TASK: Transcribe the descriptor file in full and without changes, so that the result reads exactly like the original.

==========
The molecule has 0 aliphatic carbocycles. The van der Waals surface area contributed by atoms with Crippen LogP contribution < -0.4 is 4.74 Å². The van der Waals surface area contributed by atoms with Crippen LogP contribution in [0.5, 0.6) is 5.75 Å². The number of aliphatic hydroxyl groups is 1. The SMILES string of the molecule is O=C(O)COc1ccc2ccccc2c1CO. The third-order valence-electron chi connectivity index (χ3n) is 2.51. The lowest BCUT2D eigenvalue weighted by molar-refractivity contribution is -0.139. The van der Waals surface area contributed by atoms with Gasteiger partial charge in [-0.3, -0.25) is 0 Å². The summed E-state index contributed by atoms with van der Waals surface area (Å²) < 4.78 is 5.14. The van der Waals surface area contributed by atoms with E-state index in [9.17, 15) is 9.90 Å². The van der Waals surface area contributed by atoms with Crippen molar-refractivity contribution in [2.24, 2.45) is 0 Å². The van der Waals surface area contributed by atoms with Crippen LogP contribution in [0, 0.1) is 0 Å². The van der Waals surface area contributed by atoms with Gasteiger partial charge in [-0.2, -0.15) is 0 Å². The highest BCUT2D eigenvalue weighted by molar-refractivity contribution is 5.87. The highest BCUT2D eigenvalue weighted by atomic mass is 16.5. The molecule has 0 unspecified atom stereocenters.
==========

The molecule has 0 aliphatic carbocycles. The van der Waals surface area contributed by atoms with Crippen LogP contribution < -0.4 is 4.74 Å². The van der Waals surface area contributed by atoms with Crippen LogP contribution in [0.5, 0.6) is 5.75 Å². The number of aliphatic hydroxyl groups is 1. The SMILES string of the molecule is O=C(O)COc1ccc2ccccc2c1CO. The third-order valence-electron chi connectivity index (χ3n) is 2.51. The lowest BCUT2D eigenvalue weighted by molar-refractivity contribution is -0.139. The van der Waals surface area contributed by atoms with Gasteiger partial charge in [-0.3, -0.25) is 0 Å². The summed E-state index contributed by atoms with van der Waals surface area (Å²) < 4.78 is 5.14. The van der Waals surface area contributed by atoms with E-state index in [9.17, 15) is 9.90 Å². The van der Waals surface area contributed by atoms with Crippen molar-refractivity contribution in [2.24, 2.45) is 0 Å². The van der Waals surface area contributed by atoms with Crippen LogP contribution in [0, 0.1) is 0 Å². The van der Waals surface area contributed by atoms with Gasteiger partial charge in [-0.2, -0.15) is 0 Å². The highest BCUT2D eigenvalue weighted by molar-refractivity contribution is 5.87. The highest BCUT2D eigenvalue weighted by atomic mass is 16.5. The molecule has 0 unspecified atom stereocenters.